The last time the Dodgers won the World Series, in 1988, Kirk Gibson led the team with 25 home runs and won the National League Most Valuable Player award. The player with the next-highest home run total on the team was Mike Marshall, with 20. John Shelby was next on the club with 10.
It is safe to say that if the Dodgers return to the World Series this year, it won’t look the same.
More home runs were hit this year – 6,105 of them – than any season in baseball history. Giancarlo Stanton hit 59 by himself and might not be the National League’s MVP. The Dodgers contributed to the trend by hitting a franchise-record 221 home runs. Only one team in the National League playoff field, the Chicago Cubs, hit more.
The architect of those ’88 Dodgers, Fred Claire, has watched the rapid evolution of offense in awe.
“The change in the game has never been as dramatic as what it is right now, and more impacted by analytics and technology,” Claire said. “The understanding of launching balls is dramatic, as we’re seeing in those numbers.”
But how did baseball arrive at this point? And what does it mean for the Dodgers’ quest to return to the World Series?
Speaking before a September game at Dodger Stadium, Commissioner Rob Manfred pointed to three trends that contributed to baseball’s so-called “fly-ball revolution.”
“Like all professional sports, our athletes are bigger, stronger, faster,” Manfred said. “Number two, there’s been a huge change in the way young players are taught the game and in what’s tolerated and expected at the big league level. Two hundred strikeouts didn’t used to be tolerated. There wasn’t the emphasis on the home run. You see it in the way people swing now, the bigger uppercut swings. I think that explains some of it.
“The last thing I know for sure: the baseball. We have two independent labs that test it. We’ve been testing it on an ongoing basis. Rawlings tests it separately from us. Everybody’s test results are the same: The balls are within specifications. There is a flaw in the, ‘they’ve done something to the baseball’ theory. It’s a handmade product. … It’s not a complete explanation but it’s the best I can do for you.”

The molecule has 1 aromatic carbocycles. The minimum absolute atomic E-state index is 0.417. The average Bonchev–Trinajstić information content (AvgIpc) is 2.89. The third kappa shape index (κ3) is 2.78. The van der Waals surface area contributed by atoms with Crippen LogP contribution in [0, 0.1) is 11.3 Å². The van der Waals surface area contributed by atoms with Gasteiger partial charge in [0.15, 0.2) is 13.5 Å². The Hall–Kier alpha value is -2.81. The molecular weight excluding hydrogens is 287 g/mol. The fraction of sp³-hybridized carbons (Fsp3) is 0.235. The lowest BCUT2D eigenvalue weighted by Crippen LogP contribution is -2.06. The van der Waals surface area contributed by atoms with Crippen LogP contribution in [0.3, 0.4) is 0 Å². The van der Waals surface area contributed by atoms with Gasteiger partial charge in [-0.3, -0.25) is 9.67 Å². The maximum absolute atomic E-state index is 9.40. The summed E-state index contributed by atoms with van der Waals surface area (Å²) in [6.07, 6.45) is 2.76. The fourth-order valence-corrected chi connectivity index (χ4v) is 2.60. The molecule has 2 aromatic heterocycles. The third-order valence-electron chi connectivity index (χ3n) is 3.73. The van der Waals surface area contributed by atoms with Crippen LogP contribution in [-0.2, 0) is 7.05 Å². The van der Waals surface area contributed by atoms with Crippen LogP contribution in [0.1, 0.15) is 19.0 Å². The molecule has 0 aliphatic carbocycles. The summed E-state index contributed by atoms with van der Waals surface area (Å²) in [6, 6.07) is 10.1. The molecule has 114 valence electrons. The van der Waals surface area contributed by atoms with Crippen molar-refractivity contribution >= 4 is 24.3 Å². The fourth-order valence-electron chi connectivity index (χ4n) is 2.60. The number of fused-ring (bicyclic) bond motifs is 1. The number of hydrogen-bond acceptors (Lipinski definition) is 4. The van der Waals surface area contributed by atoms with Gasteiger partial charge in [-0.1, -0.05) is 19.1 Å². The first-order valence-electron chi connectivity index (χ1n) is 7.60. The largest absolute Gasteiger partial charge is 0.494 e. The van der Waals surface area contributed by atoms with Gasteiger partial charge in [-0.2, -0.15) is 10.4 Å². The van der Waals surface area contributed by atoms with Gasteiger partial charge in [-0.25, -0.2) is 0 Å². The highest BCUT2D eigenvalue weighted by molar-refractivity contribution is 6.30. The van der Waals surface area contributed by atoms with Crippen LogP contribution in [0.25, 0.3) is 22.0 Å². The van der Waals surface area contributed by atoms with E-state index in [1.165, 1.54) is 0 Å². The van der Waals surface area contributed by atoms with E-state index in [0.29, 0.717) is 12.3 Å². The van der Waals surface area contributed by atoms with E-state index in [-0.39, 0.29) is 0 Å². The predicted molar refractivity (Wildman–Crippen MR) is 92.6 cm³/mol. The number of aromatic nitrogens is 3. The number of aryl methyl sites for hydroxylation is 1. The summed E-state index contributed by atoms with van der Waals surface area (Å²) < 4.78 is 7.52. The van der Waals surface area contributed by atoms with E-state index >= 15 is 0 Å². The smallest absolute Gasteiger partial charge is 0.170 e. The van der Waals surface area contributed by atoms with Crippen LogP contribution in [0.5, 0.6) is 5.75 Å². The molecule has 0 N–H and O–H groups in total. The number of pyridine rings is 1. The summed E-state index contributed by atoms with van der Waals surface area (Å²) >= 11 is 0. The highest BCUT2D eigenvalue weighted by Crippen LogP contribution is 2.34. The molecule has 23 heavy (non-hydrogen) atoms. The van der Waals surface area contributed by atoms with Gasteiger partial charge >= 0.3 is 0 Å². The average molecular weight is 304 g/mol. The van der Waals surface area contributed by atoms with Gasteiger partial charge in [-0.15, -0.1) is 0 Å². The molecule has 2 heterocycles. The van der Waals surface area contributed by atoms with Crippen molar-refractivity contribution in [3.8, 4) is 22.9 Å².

Setting aside the baseballs, and the possible consequences of how they’re made, a quick scan of the 2017 Dodgers bolsters Manfred’s theory.
Gibson weighed 215 pounds during his playing days. The Dodgers now list seven position players on their 40-man roster who are heavier, beginning with 240-pound outfielder Yasiel Puig. At 6-foot-3, Gibson looks up to 6-foot-4 first baseman Cody Bellinger and 6-4 shortstop Corey Seager.
Bellinger, who this year set a National League record with 39 home runs as a rookie, offers the perfect case study of how the modern hitter is developed.
Bellinger hit only one home run as a high school senior. The Dodgers tabbed him in the fourth round of the 2013 draft, and Bellinger proceeded to hit four home runs in 377 at-bats in Rookie ball.
Then in 2015, Bellinger hit 30 home runs with Class-A Rancho Cucamonga. Last year he hit 26 homers between Double-A and Triple-A.
The key was a change to his swing path. By adding lift, turning his chop into more of an uppercut, Bellinger’s swing underwent a transformation similar to those that worked for teammates Justin Turner and Chris Taylor.